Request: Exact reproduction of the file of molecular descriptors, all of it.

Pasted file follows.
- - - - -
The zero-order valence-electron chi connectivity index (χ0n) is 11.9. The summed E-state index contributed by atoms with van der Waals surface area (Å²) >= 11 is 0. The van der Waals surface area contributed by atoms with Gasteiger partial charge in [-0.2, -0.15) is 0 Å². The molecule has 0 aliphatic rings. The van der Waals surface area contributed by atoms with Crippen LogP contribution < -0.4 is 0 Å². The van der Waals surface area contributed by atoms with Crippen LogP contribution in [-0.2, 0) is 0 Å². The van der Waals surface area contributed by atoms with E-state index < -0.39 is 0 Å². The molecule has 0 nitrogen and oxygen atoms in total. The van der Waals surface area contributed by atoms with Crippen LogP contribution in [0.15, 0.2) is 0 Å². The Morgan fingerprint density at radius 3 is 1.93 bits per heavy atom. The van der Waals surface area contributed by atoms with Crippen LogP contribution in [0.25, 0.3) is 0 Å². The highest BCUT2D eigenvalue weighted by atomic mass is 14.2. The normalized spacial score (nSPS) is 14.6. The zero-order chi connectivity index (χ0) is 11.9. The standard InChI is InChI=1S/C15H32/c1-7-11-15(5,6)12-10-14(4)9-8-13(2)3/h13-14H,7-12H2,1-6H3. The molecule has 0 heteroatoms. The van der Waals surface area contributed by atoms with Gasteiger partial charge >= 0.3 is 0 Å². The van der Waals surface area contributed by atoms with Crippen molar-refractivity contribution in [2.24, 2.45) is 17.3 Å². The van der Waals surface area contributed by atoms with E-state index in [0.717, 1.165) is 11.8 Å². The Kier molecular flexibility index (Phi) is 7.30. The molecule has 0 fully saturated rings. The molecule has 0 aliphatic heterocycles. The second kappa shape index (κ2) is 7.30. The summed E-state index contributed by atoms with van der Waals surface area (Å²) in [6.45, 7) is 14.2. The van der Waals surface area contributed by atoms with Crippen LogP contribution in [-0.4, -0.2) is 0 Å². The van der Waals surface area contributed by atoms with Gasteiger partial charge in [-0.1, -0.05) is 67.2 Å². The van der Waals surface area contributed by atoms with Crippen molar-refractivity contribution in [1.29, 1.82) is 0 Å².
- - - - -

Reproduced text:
The zero-order valence-electron chi connectivity index (χ0n) is 11.9. The summed E-state index contributed by atoms with van der Waals surface area (Å²) >= 11 is 0. The van der Waals surface area contributed by atoms with Gasteiger partial charge in [-0.2, -0.15) is 0 Å². The molecule has 0 aliphatic rings. The van der Waals surface area contributed by atoms with Crippen LogP contribution < -0.4 is 0 Å². The van der Waals surface area contributed by atoms with Crippen LogP contribution in [-0.2, 0) is 0 Å². The van der Waals surface area contributed by atoms with E-state index < -0.39 is 0 Å². The molecule has 0 nitrogen and oxygen atoms in total. The van der Waals surface area contributed by atoms with Crippen LogP contribution in [0.15, 0.2) is 0 Å². The Morgan fingerprint density at radius 3 is 1.93 bits per heavy atom. The van der Waals surface area contributed by atoms with Crippen LogP contribution in [0.25, 0.3) is 0 Å². The highest BCUT2D eigenvalue weighted by atomic mass is 14.2. The normalized spacial score (nSPS) is 14.6. The zero-order chi connectivity index (χ0) is 11.9. The standard InChI is InChI=1S/C15H32/c1-7-11-15(5,6)12-10-14(4)9-8-13(2)3/h13-14H,7-12H2,1-6H3. The molecule has 0 heteroatoms. The van der Waals surface area contributed by atoms with Gasteiger partial charge >= 0.3 is 0 Å². The van der Waals surface area contributed by atoms with Crippen molar-refractivity contribution in [2.24, 2.45) is 17.3 Å². The van der Waals surface area contributed by atoms with E-state index in [0.717, 1.165) is 11.8 Å². The Kier molecular flexibility index (Phi) is 7.30. The molecule has 0 fully saturated rings. The molecule has 0 aliphatic heterocycles. The second kappa shape index (κ2) is 7.30. The summed E-state index contributed by atoms with van der Waals surface area (Å²) in [6.45, 7) is 14.2. The van der Waals surface area contributed by atoms with Crippen LogP contribution in [-0.4, -0.2) is 0 Å². The van der Waals surface area contributed by atoms with Gasteiger partial charge in [-0.1, -0.05) is 67.2 Å². The van der Waals surface area contributed by atoms with Crippen molar-refractivity contribution in [1.29, 1.82) is 0 Å².